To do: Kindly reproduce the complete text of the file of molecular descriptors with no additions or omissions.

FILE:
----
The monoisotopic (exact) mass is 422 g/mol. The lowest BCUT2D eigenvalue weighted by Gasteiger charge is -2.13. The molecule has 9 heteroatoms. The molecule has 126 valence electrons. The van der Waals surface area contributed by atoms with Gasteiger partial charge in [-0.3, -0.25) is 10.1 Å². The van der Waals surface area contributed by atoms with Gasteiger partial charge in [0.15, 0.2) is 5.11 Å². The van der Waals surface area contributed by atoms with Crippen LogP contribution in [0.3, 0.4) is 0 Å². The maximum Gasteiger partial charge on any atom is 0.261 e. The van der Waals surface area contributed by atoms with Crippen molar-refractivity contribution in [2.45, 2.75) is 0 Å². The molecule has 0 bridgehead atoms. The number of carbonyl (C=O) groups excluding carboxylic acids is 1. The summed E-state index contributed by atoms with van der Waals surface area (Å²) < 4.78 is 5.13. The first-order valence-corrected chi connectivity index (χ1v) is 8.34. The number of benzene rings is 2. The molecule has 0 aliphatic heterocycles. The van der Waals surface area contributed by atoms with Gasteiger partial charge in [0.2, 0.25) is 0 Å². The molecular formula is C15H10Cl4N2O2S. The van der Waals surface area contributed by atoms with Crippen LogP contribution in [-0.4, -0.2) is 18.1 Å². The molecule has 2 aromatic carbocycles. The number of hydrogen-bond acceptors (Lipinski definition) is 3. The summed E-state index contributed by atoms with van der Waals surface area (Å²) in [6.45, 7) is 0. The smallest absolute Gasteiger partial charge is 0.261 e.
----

The monoisotopic (exact) mass is 422 g/mol. The lowest BCUT2D eigenvalue weighted by Gasteiger charge is -2.13. The molecule has 9 heteroatoms. The molecule has 126 valence electrons. The van der Waals surface area contributed by atoms with Gasteiger partial charge in [-0.3, -0.25) is 10.1 Å². The van der Waals surface area contributed by atoms with Gasteiger partial charge in [0.15, 0.2) is 5.11 Å². The van der Waals surface area contributed by atoms with Crippen LogP contribution in [0.3, 0.4) is 0 Å². The maximum Gasteiger partial charge on any atom is 0.261 e. The van der Waals surface area contributed by atoms with Crippen molar-refractivity contribution in [2.45, 2.75) is 0 Å². The molecule has 0 bridgehead atoms. The number of carbonyl (C=O) groups excluding carboxylic acids is 1. The summed E-state index contributed by atoms with van der Waals surface area (Å²) < 4.78 is 5.13. The first-order valence-corrected chi connectivity index (χ1v) is 8.34. The number of benzene rings is 2. The molecule has 0 aliphatic heterocycles. The van der Waals surface area contributed by atoms with Gasteiger partial charge in [0.2, 0.25) is 0 Å². The molecular formula is C15H10Cl4N2O2S. The van der Waals surface area contributed by atoms with Crippen LogP contribution in [-0.4, -0.2) is 18.1 Å². The molecule has 2 aromatic carbocycles. The number of hydrogen-bond acceptors (Lipinski definition) is 3. The summed E-state index contributed by atoms with van der Waals surface area (Å²) in [6.45, 7) is 0. The smallest absolute Gasteiger partial charge is 0.261 e.